Harris’ mission to tackle migration root causes scores big money support but border crossings remain high
Vice President Kamala Harris’ effort to tackle root causes of migration from Central America has yielded more than $4.2 billion in private sector commitments, but border crossings remain high amid mass migration in the Western Hemisphere.
In March 2021, during an influx of unaccompanied migrant children, President Joe Biden tasked Harris with overseeing diplomatic efforts with the Northern Triangle. At the time, most minors apprehended on the US southern border were from El Salvador, Guatemala, and Honduras – a region where major hurricanes and the coronavirus pandemic took a devastating toll.
Republicans seized on the assignment, dubbing Harris the “border czar” – a title the White House rejected, arguing that her focus was on long-term fixes. And last year, as an affront to Harris, Texas Gov. Greg Abbott, a Republican, began busing migrants to her residence at the Naval Observatory.
Since being tasked with tackling root causes, Harris has only occasionally talked about the effort as the situation along the US-Mexico border became a political vulnerability for Biden. Republican lawmakers, meanwhile, latched onto the issue from the outset of the new Congress, with plans to hold a congressional hearing on the matter just hours before the president’s State of the Union address on Tuesday.
A senior administration official recognized the attention on the US-Mexico border but maintained that Harris’ work is not intended to solve the immediate issues on the ground there.
“The vice president’s work and what we’re focused on this afternoon is thinking long term and getting at the root of the problem as the administration simultaneously addresses the immediate challenges at the border,” the senior administration official told reporters Monday.
In El Salvador, there’s been concern about limiting checks and balances in government, while in Guatemala, there have been concerns about government corruption. And in Honduras, there was an even greater concern about corruption within the government before President Xiomara Castro’s election. But Castro has also struggled to make inroads rooting out corruption and curtailing organized crime, which has rankled the country for decades.
Harris has leaned on the private sector to shore up support for Central America, along with the Partnership for Central Americas, which acts as a liaison between companies and the US government.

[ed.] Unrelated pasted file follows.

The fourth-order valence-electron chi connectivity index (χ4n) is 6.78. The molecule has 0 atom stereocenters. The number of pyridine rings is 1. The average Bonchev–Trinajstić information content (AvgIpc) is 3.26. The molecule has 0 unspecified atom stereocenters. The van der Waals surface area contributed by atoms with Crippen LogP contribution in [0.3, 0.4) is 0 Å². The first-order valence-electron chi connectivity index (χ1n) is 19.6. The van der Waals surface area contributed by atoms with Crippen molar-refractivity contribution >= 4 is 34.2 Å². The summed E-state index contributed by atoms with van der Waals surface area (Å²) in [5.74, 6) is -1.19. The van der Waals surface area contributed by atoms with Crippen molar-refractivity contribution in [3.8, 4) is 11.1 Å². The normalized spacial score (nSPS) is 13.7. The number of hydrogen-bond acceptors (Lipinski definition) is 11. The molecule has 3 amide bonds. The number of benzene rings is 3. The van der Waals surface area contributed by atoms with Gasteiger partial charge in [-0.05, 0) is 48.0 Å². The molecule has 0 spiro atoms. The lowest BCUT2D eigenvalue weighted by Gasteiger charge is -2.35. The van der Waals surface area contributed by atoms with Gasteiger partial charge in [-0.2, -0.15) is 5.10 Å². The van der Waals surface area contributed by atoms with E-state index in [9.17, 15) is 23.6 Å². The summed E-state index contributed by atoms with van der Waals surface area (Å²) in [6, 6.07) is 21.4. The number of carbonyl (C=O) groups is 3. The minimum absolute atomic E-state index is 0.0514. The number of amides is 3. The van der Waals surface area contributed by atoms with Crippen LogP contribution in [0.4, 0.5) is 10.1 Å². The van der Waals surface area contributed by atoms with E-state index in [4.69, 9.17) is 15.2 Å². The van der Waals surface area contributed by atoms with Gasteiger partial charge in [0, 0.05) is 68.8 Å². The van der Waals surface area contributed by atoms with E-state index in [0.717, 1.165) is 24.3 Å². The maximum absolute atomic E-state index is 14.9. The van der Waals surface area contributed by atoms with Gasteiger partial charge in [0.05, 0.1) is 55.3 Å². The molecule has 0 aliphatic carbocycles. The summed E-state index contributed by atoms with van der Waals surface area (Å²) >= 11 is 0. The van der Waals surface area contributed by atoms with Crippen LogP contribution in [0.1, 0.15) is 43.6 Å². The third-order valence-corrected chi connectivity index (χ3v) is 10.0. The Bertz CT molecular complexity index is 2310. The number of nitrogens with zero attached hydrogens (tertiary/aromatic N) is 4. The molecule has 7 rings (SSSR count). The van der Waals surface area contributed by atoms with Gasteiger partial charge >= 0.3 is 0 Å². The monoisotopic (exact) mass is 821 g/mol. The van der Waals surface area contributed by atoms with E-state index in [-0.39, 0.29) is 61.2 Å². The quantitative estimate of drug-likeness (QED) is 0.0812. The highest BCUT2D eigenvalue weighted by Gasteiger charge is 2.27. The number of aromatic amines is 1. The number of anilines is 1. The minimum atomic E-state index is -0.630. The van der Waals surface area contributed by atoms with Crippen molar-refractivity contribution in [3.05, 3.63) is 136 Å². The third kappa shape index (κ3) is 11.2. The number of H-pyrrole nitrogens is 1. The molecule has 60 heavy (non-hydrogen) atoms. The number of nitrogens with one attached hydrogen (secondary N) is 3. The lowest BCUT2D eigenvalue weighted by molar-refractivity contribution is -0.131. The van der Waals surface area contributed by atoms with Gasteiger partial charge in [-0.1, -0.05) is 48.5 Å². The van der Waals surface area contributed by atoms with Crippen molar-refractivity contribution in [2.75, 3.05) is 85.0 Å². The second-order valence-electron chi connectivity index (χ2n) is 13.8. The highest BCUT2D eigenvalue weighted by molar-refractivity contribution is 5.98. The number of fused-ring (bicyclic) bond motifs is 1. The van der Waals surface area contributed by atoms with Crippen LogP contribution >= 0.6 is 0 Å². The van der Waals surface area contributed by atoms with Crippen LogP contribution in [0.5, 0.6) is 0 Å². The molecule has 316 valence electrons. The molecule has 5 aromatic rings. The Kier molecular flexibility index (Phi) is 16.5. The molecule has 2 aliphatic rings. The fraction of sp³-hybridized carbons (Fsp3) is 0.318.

Around 47 companies and organizations are collaborating across financial services, textiles and apparel, agriculture, technology, telecommunications, and nonprofit sectors to bolster the region’s economy, according to a White House fact sheet.
Among those companies are Chegg, an online-learning platform that has committed to certifying 100,000 young adult students in Honduras by 2030, Nestle, which is supporting thousands of coffee producers, and Target.
On Monday, Harris will meet with private sector leaders and administration officials to strategize next steps. There, Harris will announce more than $950 million in new commitments, bringing the total to more than $4.2 billion, the senior administration official said.
Experts credit Harris’ ability to secure private sector investments as her most visible action in the region to date but have cautioned about the durability of those investments over the long term.
Senior administration officials argued Monday that the investments have begun to show results on the ground. For example, the Honduran Coffee Company and Grupo Cadelga committed nearly $3 million and $850,000, respectively, to partner with the US Agency for International Development to assist over 10,000 coffee farmers.
The next phase of Harris’ initiative, dubbed “Central America Forward,” will focus on good governance and labor rights. New commitments from the US government include a so-called US Government Northern Central America Investment Facilitation Team to support clean energy infrastructure development, USAID workforce development programs, and continued efforts to empower women in the region.
“We believe that these efforts really go hand in hand with the private sector investments … to create a sort of positive ecosystem that will provide opportunity and hope,” the senior administration official said.
Harris and the Partnership for Central America have also set forth goals to provide digital access to millions of people in the region, create jobs, and increase incomes of thousands of farmers, among other initiatives, over the coming years.
But in the interim, migration remains at historic highs amid deteriorating conditions in Latin America that were exacerbated by the coronavirus pandemic. And it’s increasingly included more migrants from countries outside of El Salvador, Honduras, and Guatemala – posing a unique challenge to the Biden administration.
Last December, border authorities took 77,043 migrants from Cuba or Nicaragua into custody, according to US Customs and Border Protection data. That’s compared to 52,776 encounters with migrants from Mexico and northern Central America, marking a drop from December 2021.
It’s unclear what affect Harris’ effort has had on migration, with another administration official calling it part of the “comprehensive strategy” toward stemming the flow of people journeying to the US southern border.
More than 6 million Venezuelan refugees and migrants have fled the country. Nicaraguans have also increasingly been migrating, as well as Haitians who had moved to the region years ago.
The administration recently announced a program that allows migrants from Haiti, Nicaragua, Cuba, and Venezuela to apply to legally come to the United States. Those who arrive to the US-Mexico border without applying for the program, however, can be turned away by border authorities under a Covid-era border restriction, known as Title 42.
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